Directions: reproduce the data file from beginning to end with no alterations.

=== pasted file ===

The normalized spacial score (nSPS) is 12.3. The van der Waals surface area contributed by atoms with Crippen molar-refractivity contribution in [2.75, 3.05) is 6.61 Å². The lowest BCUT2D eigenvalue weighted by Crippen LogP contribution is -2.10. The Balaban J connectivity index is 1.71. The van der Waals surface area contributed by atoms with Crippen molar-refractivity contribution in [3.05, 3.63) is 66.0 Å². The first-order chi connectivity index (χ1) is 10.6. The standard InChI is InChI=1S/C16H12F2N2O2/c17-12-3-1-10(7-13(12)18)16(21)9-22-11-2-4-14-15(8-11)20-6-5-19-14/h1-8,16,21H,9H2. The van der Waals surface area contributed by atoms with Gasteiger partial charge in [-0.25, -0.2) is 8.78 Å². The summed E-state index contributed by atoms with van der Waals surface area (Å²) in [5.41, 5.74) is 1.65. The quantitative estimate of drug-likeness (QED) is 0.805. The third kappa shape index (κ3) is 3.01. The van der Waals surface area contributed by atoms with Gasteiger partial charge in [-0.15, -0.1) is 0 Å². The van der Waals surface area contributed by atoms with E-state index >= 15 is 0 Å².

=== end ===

The normalized spacial score (nSPS) is 12.3. The van der Waals surface area contributed by atoms with Crippen molar-refractivity contribution in [2.75, 3.05) is 6.61 Å². The lowest BCUT2D eigenvalue weighted by Crippen LogP contribution is -2.10. The Balaban J connectivity index is 1.71. The van der Waals surface area contributed by atoms with Crippen molar-refractivity contribution in [3.05, 3.63) is 66.0 Å². The first-order chi connectivity index (χ1) is 10.6. The standard InChI is InChI=1S/C16H12F2N2O2/c17-12-3-1-10(7-13(12)18)16(21)9-22-11-2-4-14-15(8-11)20-6-5-19-14/h1-8,16,21H,9H2. The van der Waals surface area contributed by atoms with Gasteiger partial charge in [-0.25, -0.2) is 8.78 Å². The summed E-state index contributed by atoms with van der Waals surface area (Å²) in [5.41, 5.74) is 1.65. The quantitative estimate of drug-likeness (QED) is 0.805. The third kappa shape index (κ3) is 3.01. The van der Waals surface area contributed by atoms with Gasteiger partial charge in [-0.15, -0.1) is 0 Å². The van der Waals surface area contributed by atoms with E-state index >= 15 is 0 Å².